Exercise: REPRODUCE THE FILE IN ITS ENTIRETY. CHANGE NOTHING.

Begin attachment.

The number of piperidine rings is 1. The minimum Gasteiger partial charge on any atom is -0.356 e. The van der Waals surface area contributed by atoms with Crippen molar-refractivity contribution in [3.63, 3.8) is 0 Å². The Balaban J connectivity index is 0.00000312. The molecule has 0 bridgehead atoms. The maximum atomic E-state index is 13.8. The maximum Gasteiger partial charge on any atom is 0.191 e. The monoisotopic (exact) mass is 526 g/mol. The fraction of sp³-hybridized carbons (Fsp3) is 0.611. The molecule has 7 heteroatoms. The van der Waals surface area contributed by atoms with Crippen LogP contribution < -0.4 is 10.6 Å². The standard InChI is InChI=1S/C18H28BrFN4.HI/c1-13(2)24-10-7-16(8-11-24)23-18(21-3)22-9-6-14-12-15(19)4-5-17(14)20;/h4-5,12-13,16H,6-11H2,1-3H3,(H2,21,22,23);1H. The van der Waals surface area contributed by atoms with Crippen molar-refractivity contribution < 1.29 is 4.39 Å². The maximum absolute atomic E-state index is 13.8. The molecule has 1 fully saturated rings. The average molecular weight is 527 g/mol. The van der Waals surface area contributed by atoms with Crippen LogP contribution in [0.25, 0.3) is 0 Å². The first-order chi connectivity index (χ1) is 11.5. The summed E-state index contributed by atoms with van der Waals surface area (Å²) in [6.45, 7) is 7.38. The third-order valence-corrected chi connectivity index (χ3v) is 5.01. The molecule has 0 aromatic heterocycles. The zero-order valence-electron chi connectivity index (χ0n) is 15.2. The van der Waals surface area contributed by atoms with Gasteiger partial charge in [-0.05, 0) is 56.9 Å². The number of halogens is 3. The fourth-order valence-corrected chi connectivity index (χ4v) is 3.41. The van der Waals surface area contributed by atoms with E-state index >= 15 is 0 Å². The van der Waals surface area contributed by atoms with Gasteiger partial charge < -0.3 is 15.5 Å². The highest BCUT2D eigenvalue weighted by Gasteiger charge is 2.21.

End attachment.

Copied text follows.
The number of piperidine rings is 1. The minimum Gasteiger partial charge on any atom is -0.356 e. The van der Waals surface area contributed by atoms with Crippen molar-refractivity contribution in [3.63, 3.8) is 0 Å². The Balaban J connectivity index is 0.00000312. The molecule has 0 bridgehead atoms. The maximum atomic E-state index is 13.8. The maximum Gasteiger partial charge on any atom is 0.191 e. The monoisotopic (exact) mass is 526 g/mol. The fraction of sp³-hybridized carbons (Fsp3) is 0.611. The molecule has 7 heteroatoms. The van der Waals surface area contributed by atoms with Crippen LogP contribution < -0.4 is 10.6 Å². The standard InChI is InChI=1S/C18H28BrFN4.HI/c1-13(2)24-10-7-16(8-11-24)23-18(21-3)22-9-6-14-12-15(19)4-5-17(14)20;/h4-5,12-13,16H,6-11H2,1-3H3,(H2,21,22,23);1H. The van der Waals surface area contributed by atoms with Crippen molar-refractivity contribution < 1.29 is 4.39 Å². The maximum absolute atomic E-state index is 13.8. The molecule has 1 fully saturated rings. The average molecular weight is 527 g/mol. The van der Waals surface area contributed by atoms with Crippen LogP contribution in [0.25, 0.3) is 0 Å². The first-order chi connectivity index (χ1) is 11.5. The summed E-state index contributed by atoms with van der Waals surface area (Å²) in [6.45, 7) is 7.38. The third-order valence-corrected chi connectivity index (χ3v) is 5.01. The molecule has 0 aromatic heterocycles. The zero-order valence-electron chi connectivity index (χ0n) is 15.2. The van der Waals surface area contributed by atoms with Gasteiger partial charge in [-0.05, 0) is 56.9 Å². The number of halogens is 3. The fourth-order valence-corrected chi connectivity index (χ4v) is 3.41. The van der Waals surface area contributed by atoms with E-state index >= 15 is 0 Å². The van der Waals surface area contributed by atoms with Gasteiger partial charge < -0.3 is 15.5 Å². The highest BCUT2D eigenvalue weighted by Gasteiger charge is 2.21.